Journal Article

Lack of protection of N-acetylcysteine (NAC) in acute renal failure related to elective aortic aneurysm repair—a randomized controlled trial

Etienne Macedo, Regina Abdulkader, Isac Castro, Augusto C. C. Sobrinho, Lius Yu and Jose M. Vieira

in Nephrology Dialysis Transplantation

Published on behalf of European Renal Association - European Dialysis and Transplant Assoc

Volume 21, issue 7, pages 1863-1869
Published in print July 2006 | ISSN: 0931-0509
Published online March 2006 | e-ISSN: 1460-2385 | DOI:
Lack of protection of N-acetylcysteine (NAC) in acute renal failure related to elective aortic aneurysm repair—a randomized controlled trial

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Background. N-acetylcysteine (NAC) is an antioxidant drug largely tested in different clinical situations. Recently, NAC has been employed with variable success in the prevention of radiocontrast nephropathy. Since aortic aneurysm surgical repair is a condition that is frequently accompanied by acute renal failure (ARF), we sought to investigate whether NAC has any role in preventing ARF in this scenario.

Methods. A randomized, placebo-controlled, double-blind trial with the following inclusion criteria: elective aortic aneurysm repair in patients with stable renal function. The groups were randomly matched for age, gender, presence of diabetes and pre-existent renal failure. NAC or placebo (control) was administered p.o. for 24 h before operation and maintained i.v. for 48 h after operation. The dose of NAC was 1200 mg b.i.d. the day before surgery and 600 mg b.i.d. after. The primary endpoint was the development of ARF up to the third post-operative day, defined as an increase in SCr ≥ 25% from baseline. Secondary endpoints were: ICU mortality and ICU length of stay.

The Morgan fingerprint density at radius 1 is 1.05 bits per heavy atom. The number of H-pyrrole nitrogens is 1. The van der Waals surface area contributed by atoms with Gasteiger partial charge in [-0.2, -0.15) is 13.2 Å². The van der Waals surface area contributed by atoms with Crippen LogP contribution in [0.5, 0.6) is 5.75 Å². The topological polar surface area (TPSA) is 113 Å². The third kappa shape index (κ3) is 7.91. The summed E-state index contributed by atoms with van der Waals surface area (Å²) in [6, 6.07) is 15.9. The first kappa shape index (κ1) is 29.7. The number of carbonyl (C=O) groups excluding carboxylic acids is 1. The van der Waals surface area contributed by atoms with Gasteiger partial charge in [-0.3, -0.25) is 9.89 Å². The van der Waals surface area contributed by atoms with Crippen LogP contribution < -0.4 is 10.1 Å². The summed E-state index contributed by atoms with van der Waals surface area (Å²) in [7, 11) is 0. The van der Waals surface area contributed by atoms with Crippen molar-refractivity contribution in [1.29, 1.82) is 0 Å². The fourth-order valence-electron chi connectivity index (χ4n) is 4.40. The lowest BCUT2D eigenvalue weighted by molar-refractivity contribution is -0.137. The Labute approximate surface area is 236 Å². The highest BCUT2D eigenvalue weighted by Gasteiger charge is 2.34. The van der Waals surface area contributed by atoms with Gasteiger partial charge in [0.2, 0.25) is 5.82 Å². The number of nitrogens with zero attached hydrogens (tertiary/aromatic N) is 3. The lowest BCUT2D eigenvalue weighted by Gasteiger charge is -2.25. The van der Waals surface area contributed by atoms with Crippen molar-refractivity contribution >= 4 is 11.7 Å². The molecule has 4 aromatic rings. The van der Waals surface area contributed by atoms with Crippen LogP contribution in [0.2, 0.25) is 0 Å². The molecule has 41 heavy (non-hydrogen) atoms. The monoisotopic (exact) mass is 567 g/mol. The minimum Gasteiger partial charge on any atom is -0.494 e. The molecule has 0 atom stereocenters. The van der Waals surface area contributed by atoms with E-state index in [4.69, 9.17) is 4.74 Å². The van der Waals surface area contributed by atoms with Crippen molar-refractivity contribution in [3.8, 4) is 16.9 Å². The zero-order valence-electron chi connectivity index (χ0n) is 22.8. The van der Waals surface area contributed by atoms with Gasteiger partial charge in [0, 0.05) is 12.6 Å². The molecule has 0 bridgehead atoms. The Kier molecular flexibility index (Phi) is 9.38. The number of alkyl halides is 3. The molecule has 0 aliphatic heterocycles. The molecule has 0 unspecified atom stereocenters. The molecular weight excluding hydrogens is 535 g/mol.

Results. Forty-two patients (n = 18 for NAC group and n = 24 for control) were studied. The baseline SCr and calculated GFR did not differ between the groups (1.19±0.33 vs 1.37±0.49 mg/dl; and 64.6±26.22 vs 65.7±28.32 ml/min, NAC vs control, respectively, P = 0.17 and P = 0.90). Need for suprarenal aortic cross-clamping and its duration, occurrence of major bleeding, intra-operative hypotension and the post-operative peak of CPK did not differ between NAC and control groups. The overall incidence of ARF in the study was 36% (13/36), but it was not significantly different between groups (7/14, 50% in NAC vs 6/22, 27.3% in control, P = 0.16). The overall mortality was 23% (10/42) and was not different (P = 0.209) in NAC group (33.3%) when compared with control (16.7%), the same occurring with the length of ICU stay (2.93±1.53 vs 2.52±1.36 days, P = 0.40).

Conclusion. This study suggests that the putative beneficial effects of NAC on radiocontrast nephropathy might not be applicable to other situations, such as ARF associated with elective aortic aneurysm repair.

Keywords: N-acetylcysteine; acute renal failure; aortic aneurysm; ischaemia; randomized controlled trial; surgery

Journal Article.  3769 words.  Illustrated.

Subjects: Nephrology

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